16. The fuel composition of claim 14 wherein said lubricity additive is present in said fuel at a concentration of about 10 to 50 PTB.
The present invention relates to fuel compositions comprising an additive for hydrocarbon fuels, such as gasoline and diesel fuel, that increases the lubricity of the fuel without adding factors that would damage the fuel system of a vehicle using said fuel compositions or cause an increase in undesirable combustion by-products.
Problems associated with fuel lubricity arose in the mid-1960's when a number of aviation fuel pump failures occurred. After considerable research, it was realized that advances in the refining of aviation turbine fuel had resulted in the almost complete removal of the naturally occurring lubricating components from the fuel. The removal of these natural lubricants resulted in the seizure of fuel pump parts. By the mid-1980's, it seemed likely that a similar problem was imminent in diesel fuel pumps. Fuel injection pump pressures had been steadily increasing while there was also a growing concern to reduce the sulfur content of the diesel fuel. The desire to reduce the sulfur content of the diesel fuel, in an effort to reduce pollution, required the use of more rigorous fuel refining processes. It was determined that as refining processes became more stringent, the naturally occurring oxygen containing compounds and polyaromatics which contribute to diesel fuel's inherent lubricity were eliminated. In response to these developments, a number of effective lubricity additives were developed for diesel fuels. These additives are now widely used to enhance the lubricity of highly refined, low sulfur diesel fuels.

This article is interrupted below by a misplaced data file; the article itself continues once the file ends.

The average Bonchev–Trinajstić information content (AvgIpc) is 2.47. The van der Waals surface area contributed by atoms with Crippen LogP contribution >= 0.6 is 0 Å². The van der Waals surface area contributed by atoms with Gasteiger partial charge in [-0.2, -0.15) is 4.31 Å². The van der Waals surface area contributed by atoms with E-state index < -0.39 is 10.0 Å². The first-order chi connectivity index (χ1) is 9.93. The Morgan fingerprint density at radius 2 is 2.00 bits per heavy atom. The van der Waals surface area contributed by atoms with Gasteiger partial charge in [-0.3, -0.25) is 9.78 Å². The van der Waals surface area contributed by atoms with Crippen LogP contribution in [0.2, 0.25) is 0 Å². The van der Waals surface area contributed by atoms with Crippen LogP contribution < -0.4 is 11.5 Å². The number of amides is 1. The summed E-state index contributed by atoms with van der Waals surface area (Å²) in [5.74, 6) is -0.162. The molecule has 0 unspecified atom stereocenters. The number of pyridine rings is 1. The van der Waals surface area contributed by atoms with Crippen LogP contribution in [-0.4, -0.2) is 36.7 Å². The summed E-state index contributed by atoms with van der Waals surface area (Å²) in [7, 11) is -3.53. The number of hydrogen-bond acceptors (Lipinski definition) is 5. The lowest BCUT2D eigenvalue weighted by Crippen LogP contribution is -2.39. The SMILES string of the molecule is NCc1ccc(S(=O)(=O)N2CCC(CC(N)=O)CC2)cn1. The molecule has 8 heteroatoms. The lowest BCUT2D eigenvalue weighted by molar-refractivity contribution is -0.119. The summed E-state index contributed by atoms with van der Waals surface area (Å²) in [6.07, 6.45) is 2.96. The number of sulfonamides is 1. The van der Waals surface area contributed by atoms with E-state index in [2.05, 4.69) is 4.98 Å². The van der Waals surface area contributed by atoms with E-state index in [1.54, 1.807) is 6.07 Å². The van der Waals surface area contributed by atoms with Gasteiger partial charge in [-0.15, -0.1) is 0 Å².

Gasoline fuels are also becoming subject to compositional constraints, including restrictions on sulfur content, in an effort to reduce pollutants. The principle concern is the effect of sulfur on exhaust catalyst life and performance. The lubricity requirements of gasoline are somewhat lower than for diesel fuel since the majority of gasoline fuel injection systems inject fuel upstream of the inlet valves and thus operate at much lower pressures than diesel fuel pumps. However, as automobile manufacturers desire to have electrically powered fuel pumps within the fuel tanks, failure of the pumps can be expensive to repair. These problems are also likely to increase as injection systems become more sophisticated and the gasoline fuels become more highly refined.
Additional pump wear concerns have arisen with the introduction of vehicles having gasoline direct injection engines (GDI) since the fuel pumps for these vehicles operate at significantly higher pressures than traditional gasoline fuel pumps.
Another area subject to pump wear and failure is the use of submerged fuel pumps in gasoline or diesel fuel storage tanks. It is important to reduce the wear of these submerged pumps due to the difficulty of getting to these pumps for repair and maintenance.